SPIE is the international society for optics and photonics, a not-for-profit organization founded in 1955 to advance light-based technologies. The Society serves nearly 225,000 constituents from approximately 150 countries, offering conferences, continuing education, books, journals, and a digital library in support of interdisciplinary information exchange, professional networking, and patent precedent. SPIE provided over $3.2 million in support of education and outreach programs in 2012.

Media contact:
Amy Nelson
Public Relations Manager, SPIE
+1 360 685 5478
amy@spie.org
@SPIEtweets

Amy Nelson | EurekAlert!
Further information:
http://www.spie.org

More articles from Physics and Astronomy:

nachricht Scientists propose synestia, a new type of planetary object
23.05.2017 | University of California - Davis

nachricht Turmoil in sluggish electrons’ existence
23.05.2017 | Max-Planck-Institut für Quantenoptik

All articles from Physics and Astronomy >>>

The most recent press releases about innovation >>>

Die letzten 5 Focus-News des innovations-reports im Überblick:

Im Focus: Turmoil in sluggish electrons’ existence

An international team of physicists has monitored the scattering behaviour of electrons in a non-conducting material in real-time. Their insights could be beneficial for radiotherapy.

We can refer to electrons in non-conducting materials as ‘sluggish’. Typically, they remain fixed in a location, deep inside an atomic composite. It is hence...

Im Focus: Wafer-thin Magnetic Materials Developed for Future Quantum Technologies

Two-dimensional magnetic structures are regarded as a promising material for new types of data storage, since the magnetic properties of individual molecular building blocks can be investigated and modified. For the first time, researchers have now produced a wafer-thin ferrimagnet, in which molecules with different magnetic centers arrange themselves on a gold surface to form a checkerboard pattern. Scientists at the Swiss Nanoscience Institute at the University of Basel and the Paul Scherrer Institute published their findings in the journal Nature Communications.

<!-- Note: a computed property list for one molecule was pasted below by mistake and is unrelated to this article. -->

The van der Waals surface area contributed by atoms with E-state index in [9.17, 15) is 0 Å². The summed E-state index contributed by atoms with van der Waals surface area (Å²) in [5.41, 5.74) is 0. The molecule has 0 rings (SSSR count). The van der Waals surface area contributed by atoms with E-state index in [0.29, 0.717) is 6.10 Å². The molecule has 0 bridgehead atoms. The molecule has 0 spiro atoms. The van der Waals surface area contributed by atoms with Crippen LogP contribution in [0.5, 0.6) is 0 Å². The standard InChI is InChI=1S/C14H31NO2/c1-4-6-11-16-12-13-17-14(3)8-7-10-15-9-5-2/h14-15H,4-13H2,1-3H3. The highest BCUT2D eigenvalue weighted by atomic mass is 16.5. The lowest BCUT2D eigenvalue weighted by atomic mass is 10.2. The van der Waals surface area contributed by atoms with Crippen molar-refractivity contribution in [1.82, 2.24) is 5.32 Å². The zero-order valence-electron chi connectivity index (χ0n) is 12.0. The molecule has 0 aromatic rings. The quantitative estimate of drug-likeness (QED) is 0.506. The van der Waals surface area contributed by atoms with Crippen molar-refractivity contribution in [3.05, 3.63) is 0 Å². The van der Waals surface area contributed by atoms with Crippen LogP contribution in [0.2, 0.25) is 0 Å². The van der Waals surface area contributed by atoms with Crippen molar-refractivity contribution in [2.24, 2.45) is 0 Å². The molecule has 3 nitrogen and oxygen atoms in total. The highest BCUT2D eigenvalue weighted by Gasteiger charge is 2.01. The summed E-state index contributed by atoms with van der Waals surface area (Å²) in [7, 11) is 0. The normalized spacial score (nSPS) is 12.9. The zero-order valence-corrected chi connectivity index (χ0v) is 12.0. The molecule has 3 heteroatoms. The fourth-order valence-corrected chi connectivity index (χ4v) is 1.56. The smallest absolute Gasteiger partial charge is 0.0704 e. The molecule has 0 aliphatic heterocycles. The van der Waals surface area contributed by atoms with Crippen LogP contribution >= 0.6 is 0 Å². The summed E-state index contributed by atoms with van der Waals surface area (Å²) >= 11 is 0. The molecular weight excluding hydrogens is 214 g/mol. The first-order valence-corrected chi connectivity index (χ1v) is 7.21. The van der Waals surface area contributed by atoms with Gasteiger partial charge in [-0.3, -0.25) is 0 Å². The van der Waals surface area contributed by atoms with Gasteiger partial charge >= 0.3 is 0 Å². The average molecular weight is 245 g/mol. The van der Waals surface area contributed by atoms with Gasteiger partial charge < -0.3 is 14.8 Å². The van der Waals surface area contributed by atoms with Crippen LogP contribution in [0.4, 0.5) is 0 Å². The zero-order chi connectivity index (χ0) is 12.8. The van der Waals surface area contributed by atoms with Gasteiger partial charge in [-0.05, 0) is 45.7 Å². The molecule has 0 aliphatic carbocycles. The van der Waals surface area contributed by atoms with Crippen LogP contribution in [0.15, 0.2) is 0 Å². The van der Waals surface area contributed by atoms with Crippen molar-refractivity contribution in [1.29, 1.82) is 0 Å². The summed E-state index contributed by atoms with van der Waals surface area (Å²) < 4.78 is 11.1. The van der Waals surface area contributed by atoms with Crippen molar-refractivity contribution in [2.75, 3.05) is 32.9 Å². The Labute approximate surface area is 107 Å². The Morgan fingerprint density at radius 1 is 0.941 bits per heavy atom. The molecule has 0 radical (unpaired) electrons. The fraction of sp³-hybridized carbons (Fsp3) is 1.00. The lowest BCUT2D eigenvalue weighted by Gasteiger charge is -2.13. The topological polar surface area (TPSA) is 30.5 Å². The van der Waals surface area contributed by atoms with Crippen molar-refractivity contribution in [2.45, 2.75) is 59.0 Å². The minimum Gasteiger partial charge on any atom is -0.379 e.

Ferrimagnets are composed of two centers which are magnetized at different strengths and point in opposing directions. Two-dimensional, quasi-flat ferrimagnets...

Im Focus: World's thinnest hologram paves path to new 3-D world

Nano-hologram paves way for integration of 3-D holography into everyday electronics

An Australian-Chinese research team has created the world's thinnest hologram, paving the way towards the integration of 3D holography into everyday...

Im Focus: Using graphene to create quantum bits

In the race to produce a quantum computer, a number of projects are seeking a way to create quantum bits -- or qubits -- that are stable, meaning they are not much affected by changes in their environment. This normally needs highly nonlinear non-dissipative elements capable of functioning at very low temperatures.

In pursuit of this goal, researchers at EPFL's Laboratory of Photonics and Quantum Measurements LPQM (STI/SB), have investigated a nonlinear graphene-based...

Im Focus: Bacteria harness the lotus effect to protect themselves

Biofilms: Researchers find the causes of water-repelling properties

Dental plaque and the viscous brown slime in drainpipes are two familiar examples of bacterial biofilms. Removing such bacterial depositions from surfaces is...

All Focus news of the innovation-report >>>

Anzeige

Anzeige

Event News

AWK Aachen Machine Tool Colloquium 2017: Internet of Production for Agile Enterprises

23.05.2017 | Event News

Dortmund MST Conference presents Individualized Healthcare Solutions with micro and nanotechnology

22.05.2017 | Event News

Innovation 4.0: Shaping a humane fourth industrial revolution

17.05.2017 | Event News

 
Latest News

Scientists propose synestia, a new type of planetary object

23.05.2017 | Physics and Astronomy

Zap! Graphene is bad news for bacteria

23.05.2017 | Life Sciences

Medical gamma-ray camera is now palm-sized

23.05.2017 | Medical Engineering

VideoLinks
B2B-VideoLinks
More VideoLinks >>>